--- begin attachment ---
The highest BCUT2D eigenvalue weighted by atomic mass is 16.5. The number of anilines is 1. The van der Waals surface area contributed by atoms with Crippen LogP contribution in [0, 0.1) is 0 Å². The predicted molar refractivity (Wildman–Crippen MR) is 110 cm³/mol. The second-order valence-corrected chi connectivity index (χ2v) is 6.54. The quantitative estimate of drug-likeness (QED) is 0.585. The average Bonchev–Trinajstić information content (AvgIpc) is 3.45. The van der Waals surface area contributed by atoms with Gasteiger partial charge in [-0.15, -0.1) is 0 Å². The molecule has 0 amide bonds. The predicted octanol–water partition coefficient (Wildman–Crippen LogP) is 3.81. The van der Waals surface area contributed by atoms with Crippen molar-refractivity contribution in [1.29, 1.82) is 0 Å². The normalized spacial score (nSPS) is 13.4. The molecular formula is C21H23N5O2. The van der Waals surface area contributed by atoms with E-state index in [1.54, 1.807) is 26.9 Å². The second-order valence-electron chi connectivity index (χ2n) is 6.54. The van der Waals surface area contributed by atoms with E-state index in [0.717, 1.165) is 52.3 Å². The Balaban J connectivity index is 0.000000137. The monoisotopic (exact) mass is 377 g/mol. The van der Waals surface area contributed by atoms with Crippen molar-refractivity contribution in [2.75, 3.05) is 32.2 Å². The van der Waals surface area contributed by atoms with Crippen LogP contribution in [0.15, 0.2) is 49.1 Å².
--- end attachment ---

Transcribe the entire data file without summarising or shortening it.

The highest BCUT2D eigenvalue weighted by atomic mass is 16.5. The number of anilines is 1. The van der Waals surface area contributed by atoms with Crippen LogP contribution in [0, 0.1) is 0 Å². The predicted molar refractivity (Wildman–Crippen MR) is 110 cm³/mol. The second-order valence-corrected chi connectivity index (χ2v) is 6.54. The quantitative estimate of drug-likeness (QED) is 0.585. The average Bonchev–Trinajstić information content (AvgIpc) is 3.45. The van der Waals surface area contributed by atoms with Gasteiger partial charge in [-0.15, -0.1) is 0 Å². The molecule has 0 amide bonds. The predicted octanol–water partition coefficient (Wildman–Crippen LogP) is 3.81. The van der Waals surface area contributed by atoms with Crippen molar-refractivity contribution in [1.29, 1.82) is 0 Å². The normalized spacial score (nSPS) is 13.4. The molecular formula is C21H23N5O2. The van der Waals surface area contributed by atoms with E-state index in [1.54, 1.807) is 26.9 Å². The second-order valence-electron chi connectivity index (χ2n) is 6.54. The van der Waals surface area contributed by atoms with E-state index in [0.717, 1.165) is 52.3 Å². The Balaban J connectivity index is 0.000000137. The monoisotopic (exact) mass is 377 g/mol. The van der Waals surface area contributed by atoms with Crippen molar-refractivity contribution in [2.75, 3.05) is 32.2 Å². The van der Waals surface area contributed by atoms with Crippen LogP contribution in [0.15, 0.2) is 49.1 Å².